The differences between stage and film are wide and deep, but I think an argument can be made that L.A.'s intimate theatres have done a lot to blur that distinction—we're so close to the actors in some of these spaces that they don't often have to project their voices, and "close-ups" happen naturally when you're a few yards from their faces. What will never change about the theatre is its sense of real, rather than edited, time: A stage production, no matter how intimate or off-the-cuff, still has the basic job of giving a live event enough momentum to sustain our interest over its running time, whereas a film's postproduction can nip and tuck any distractions or longeurs, compress time, even improve performances.
Director Seth Wiley's staging of Steven Soderbergh's 1989 breakthrough film fails this basic test, though the deck is stacked against him, from the venue—the Next Stage boasts six dinky lighting instruments and a narrow stage—to a little matter of short-staffing: no stagehand, let alone stage manager, to help the actors change scenery or position, and not always in a blackout. This is most pronounced in the transitions that need to be quick; Wiley is using Soderbergh's screenplay as it appears on film, and he doesn't seem to grasp the humor and force that editing juxtapositions can have—or, at least, has come up with no stage equivalent. When repressed housewife Ann (Amanda Bauman) segues from a conversation with her therapist (Emily Williams) to a related chat with her loose-living bartender sister Cynthia (Shauna Slade), she just gets up and crosses the stage, leaving her therapist in mid-conversation; Williams then finds a relatively unobtrusive moment to leave the stage during the sisters' conversation. Worse, there's the moment when Cynthia, having just made a hot confessional video for the enigmatic voyeur Graham (Justin Christenson), calls her lover John (Jack Sundmacher) to get some immediate relief; the decorous, stage-changing lag between the two scenes saps the joke, and only Slade's horny ardor reminds us that there's supposed to be a joke there.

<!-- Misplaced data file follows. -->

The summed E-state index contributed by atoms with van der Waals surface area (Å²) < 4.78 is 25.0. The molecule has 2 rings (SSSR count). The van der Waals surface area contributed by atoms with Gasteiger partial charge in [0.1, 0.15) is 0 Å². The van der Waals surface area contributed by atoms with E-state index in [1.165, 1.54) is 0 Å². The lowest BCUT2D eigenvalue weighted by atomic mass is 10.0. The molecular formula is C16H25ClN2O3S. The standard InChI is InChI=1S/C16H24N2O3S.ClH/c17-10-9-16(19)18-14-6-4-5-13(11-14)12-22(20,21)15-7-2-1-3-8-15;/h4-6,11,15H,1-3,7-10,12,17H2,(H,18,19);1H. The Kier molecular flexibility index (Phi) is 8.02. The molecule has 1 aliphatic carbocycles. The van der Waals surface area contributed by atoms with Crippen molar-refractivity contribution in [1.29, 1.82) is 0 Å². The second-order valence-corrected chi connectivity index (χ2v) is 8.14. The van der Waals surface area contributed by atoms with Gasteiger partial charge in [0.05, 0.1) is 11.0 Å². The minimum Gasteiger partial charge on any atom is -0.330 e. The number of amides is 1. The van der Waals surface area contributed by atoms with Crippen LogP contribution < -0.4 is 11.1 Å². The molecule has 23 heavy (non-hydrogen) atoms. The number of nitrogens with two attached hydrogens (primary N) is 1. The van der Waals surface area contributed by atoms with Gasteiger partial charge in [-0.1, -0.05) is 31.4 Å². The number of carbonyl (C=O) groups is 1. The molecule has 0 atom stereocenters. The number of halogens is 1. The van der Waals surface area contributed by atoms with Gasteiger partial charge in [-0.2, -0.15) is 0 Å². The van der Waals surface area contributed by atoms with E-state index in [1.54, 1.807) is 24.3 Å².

Indeed, the actors do their best here, but they don't escape the memory of the film's performances or shade them with much more than a few colors. Each has a good moment or two, but given the shapeless quality of the staging and blocking, we might as well be watching an acting-class exercise; I half expected the actors to emerge at the end not for a curtain call but for a talk with the class and the instructor about their work. It must be said that the tall, lumbering Christenson, in the role James Spader made indelible, doesn't begin to suggest the reserves of pain, brains, and feeling that Spader brought to the role, and he ought to work on his diction—but he does have something, a star-like instinct in the way he plays to an audience. A climactic scene, in which Graham's camcorder is turned on him and the results are shown live on a TV centerstage, gives the game away: Christenson is a camera actor, hands down. One point of Soderbergh's fable about sexual awakening is that we like to watch; but it's a problem in the theatre when the most watchable moment is on a screen.
"Sex, lies, and videotape," presented by and at the Next Stage, 1523 N. La Brea Ave., Hollywood. Fri. 8 p.m. Dec. 13-Jan. 17. $10. (323) 850-7827.